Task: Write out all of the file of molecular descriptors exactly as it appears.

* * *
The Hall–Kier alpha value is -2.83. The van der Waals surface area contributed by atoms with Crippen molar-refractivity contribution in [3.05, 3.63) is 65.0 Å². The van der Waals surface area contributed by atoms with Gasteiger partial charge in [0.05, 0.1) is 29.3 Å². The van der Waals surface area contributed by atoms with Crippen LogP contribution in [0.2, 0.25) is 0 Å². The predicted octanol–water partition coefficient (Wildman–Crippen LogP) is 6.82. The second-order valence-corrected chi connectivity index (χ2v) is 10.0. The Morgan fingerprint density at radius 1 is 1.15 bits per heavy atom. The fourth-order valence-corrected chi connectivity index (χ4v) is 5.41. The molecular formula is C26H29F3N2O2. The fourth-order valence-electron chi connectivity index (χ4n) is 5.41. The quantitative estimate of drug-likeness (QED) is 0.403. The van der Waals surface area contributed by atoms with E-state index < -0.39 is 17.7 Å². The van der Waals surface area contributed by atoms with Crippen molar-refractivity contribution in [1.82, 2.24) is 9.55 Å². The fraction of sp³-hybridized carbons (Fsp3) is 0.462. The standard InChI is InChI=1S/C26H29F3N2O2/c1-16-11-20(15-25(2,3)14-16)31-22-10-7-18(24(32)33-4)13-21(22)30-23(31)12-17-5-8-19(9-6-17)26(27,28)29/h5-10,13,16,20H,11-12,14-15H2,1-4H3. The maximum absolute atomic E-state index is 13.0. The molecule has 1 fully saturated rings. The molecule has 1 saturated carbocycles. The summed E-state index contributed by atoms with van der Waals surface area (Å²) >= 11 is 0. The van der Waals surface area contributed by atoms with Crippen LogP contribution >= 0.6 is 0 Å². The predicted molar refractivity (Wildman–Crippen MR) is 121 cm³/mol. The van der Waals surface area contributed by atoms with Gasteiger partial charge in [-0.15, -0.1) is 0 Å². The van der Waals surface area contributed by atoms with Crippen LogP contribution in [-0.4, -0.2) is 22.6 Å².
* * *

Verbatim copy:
The Hall–Kier alpha value is -2.83. The van der Waals surface area contributed by atoms with Crippen molar-refractivity contribution in [3.05, 3.63) is 65.0 Å². The van der Waals surface area contributed by atoms with Gasteiger partial charge in [0.05, 0.1) is 29.3 Å². The van der Waals surface area contributed by atoms with Crippen LogP contribution in [0.2, 0.25) is 0 Å². The predicted octanol–water partition coefficient (Wildman–Crippen LogP) is 6.82. The second-order valence-corrected chi connectivity index (χ2v) is 10.0. The Morgan fingerprint density at radius 1 is 1.15 bits per heavy atom. The fourth-order valence-corrected chi connectivity index (χ4v) is 5.41. The molecular formula is C26H29F3N2O2. The fourth-order valence-electron chi connectivity index (χ4n) is 5.41. The quantitative estimate of drug-likeness (QED) is 0.403. The van der Waals surface area contributed by atoms with E-state index < -0.39 is 17.7 Å². The van der Waals surface area contributed by atoms with Crippen molar-refractivity contribution in [1.82, 2.24) is 9.55 Å². The fraction of sp³-hybridized carbons (Fsp3) is 0.462. The standard InChI is InChI=1S/C26H29F3N2O2/c1-16-11-20(15-25(2,3)14-16)31-22-10-7-18(24(32)33-4)13-21(22)30-23(31)12-17-5-8-19(9-6-17)26(27,28)29/h5-10,13,16,20H,11-12,14-15H2,1-4H3. The maximum absolute atomic E-state index is 13.0. The molecule has 1 fully saturated rings. The molecule has 1 saturated carbocycles. The summed E-state index contributed by atoms with van der Waals surface area (Å²) >= 11 is 0. The van der Waals surface area contributed by atoms with Crippen LogP contribution >= 0.6 is 0 Å². The predicted molar refractivity (Wildman–Crippen MR) is 121 cm³/mol. The van der Waals surface area contributed by atoms with Gasteiger partial charge in [-0.15, -0.1) is 0 Å². The van der Waals surface area contributed by atoms with Crippen LogP contribution in [-0.4, -0.2) is 22.6 Å².